I started working at the Sackler Library in April 2019. However, I have been an intensive and daily reader at the Sackler since 2016. Having used the Sackler as my main work space for more than two years, I had become keen to also contribute to its maintenance and functioning.
I am writing my D.Phil. thesis in the field of Assyriology at the University of Oxford. The Sackler is the main research library for any researcher in the field of Ancient Near Eastern Studies at Oxford (at Wolfson College, the Library houses the Jeremy Black Collection in Near Eastern Studies, as well).
The Sackler offers many amenities and services to the Assyriological researcher: it is a quiet and peaceful work space, and all the books and periodicals relevant for our field are conveniently accessible on the first floor. Once you start working at one of the desks there, all the necessary materials you can dream of – as an Assyriologist – are just a few steps, or clicks, away. The Ancient Near Eastern collection of books is comprehensive, and new accessions can be found in the new books and new journal display on the ground and first floors. Interdisciplinary research is easily possible in the Sackler – sections covering our neighbouring disciplines — Egyptology, Classics and Archaeology — are also housed at the Sackler Library, and occasionally, you will need to make an “expedition” to the ground floor to find a volume in the Classics section, or a periodical in the Haverfield Room. Thus, one can quickly look up parallels and differences in a differing geographical region or period – and lose oneself in an interesting topic in a neighbouring field.
The Sackler is also very international in its readers. Many visiting and permanent researchers from all around the world use the Sackler for their research, and you can easily make contact with a researcher from a neighbouring field on a staircase or in the lobby area. I should mention that the Sackler is conveniently located adjacent the Ashmolean Museum, so that an inspiring break there is easily manageable.
When you have finished your research for the day, but would like to continue your work with the same books the next day, you can leave a stack of up to ten books at the reservation point (these can be found on every floor of the Library), using an overnight reservation slip. This prevents the books from being re-shelved the following morning and enables you to continue working exactly where you left off the night before.
Did I mention the library’s opening times? The Sackler is open seven days a week: 9 am – 10 pm on weekdays, 11 am – 6 pm on Saturdays, and 12 – 6 pm on Sundays. This means I have access to the research materials I need — Assyriological books and periodicals (and new acquisitions) — on a daily basis (unless it is a major holiday). Depending on your patron status – i.e. if you are a member of the University of Oxford – you can even borrow books which are not confined to the library to work with them after closing time. If you have to meet impending deadlines, then the long and daily opening times and the option to borrow books can help a great deal.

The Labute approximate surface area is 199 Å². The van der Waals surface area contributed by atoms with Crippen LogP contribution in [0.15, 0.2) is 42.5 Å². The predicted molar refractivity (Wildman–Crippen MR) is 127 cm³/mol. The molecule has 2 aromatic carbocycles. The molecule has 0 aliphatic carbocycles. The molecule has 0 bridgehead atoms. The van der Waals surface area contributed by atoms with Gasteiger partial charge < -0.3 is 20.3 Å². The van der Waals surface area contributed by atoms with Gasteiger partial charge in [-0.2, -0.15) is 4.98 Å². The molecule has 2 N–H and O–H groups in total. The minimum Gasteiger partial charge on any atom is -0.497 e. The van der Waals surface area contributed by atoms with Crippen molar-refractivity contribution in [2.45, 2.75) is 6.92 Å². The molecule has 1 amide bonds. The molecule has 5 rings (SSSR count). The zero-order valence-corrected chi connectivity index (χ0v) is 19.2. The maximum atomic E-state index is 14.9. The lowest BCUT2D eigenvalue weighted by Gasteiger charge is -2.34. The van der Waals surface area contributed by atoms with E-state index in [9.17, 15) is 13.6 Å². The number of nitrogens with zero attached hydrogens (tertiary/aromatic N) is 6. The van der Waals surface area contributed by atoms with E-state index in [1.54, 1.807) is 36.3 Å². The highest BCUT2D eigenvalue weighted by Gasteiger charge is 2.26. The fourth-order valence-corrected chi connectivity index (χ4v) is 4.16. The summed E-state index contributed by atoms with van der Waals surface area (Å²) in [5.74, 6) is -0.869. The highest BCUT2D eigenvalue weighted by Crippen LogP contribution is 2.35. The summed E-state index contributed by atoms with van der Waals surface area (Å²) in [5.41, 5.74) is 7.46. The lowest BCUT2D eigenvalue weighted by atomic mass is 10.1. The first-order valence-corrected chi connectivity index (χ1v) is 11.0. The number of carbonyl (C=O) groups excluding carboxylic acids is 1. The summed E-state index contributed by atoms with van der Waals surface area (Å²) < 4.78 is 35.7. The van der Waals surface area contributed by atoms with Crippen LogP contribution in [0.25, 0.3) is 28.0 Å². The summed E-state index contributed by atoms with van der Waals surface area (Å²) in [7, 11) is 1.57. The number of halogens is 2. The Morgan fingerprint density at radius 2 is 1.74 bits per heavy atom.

Once you have finished using a book, you can put it on the respective trolley on each floor. When I first became a reader at the Sackler I did not realise that there is a sign on each trolley which asks you to put books within a specific shelf mark range on it. Assyriological books, for example, are mainly classified to what is known as ‘the 200s’ and there is trolley designated for these 200s books permanently located on the first floor. Since I had not paid attention to the signs on the trolleys, I put my books on different trolleys at first, for example on the trolley for Egyptological books, which are classified to what is known as ‘the 300s’. Now, that I have started working as a library assistant at the Sackler, and shelve books myself, I realise how much easier it is for the library assistants if readers return their research materials to the correct trolleys: the shelving gets done faster. As a reader I find it a great luxury that library assistants shelve the books for me, and it ensures that the books are shelved in their proper place.
I have learned new things about the Sackler since I started working as a member of Reader Services staff. Shelving is obviously a big part of my work, and I enjoy it, especially on the floors where I have not been a reader before, such as the second and third floors, which house the Western and Eastern art and architecture collections. I am usually fascinated by the titles and artworks shown in these books as they show subject areas which, as a researcher using materials on the first floor, I had not encountered before.
I am very grateful for the introduction to my new job and for the support of my Sackler colleagues. I have always felt at home as a reader and now also as a library assistant. I can only recommend to researchers that they make full use of the resources available to them in this amazing library.
Library Assistant, Reader Services, Sackler Library
and D.Phil. candidate in Assyriology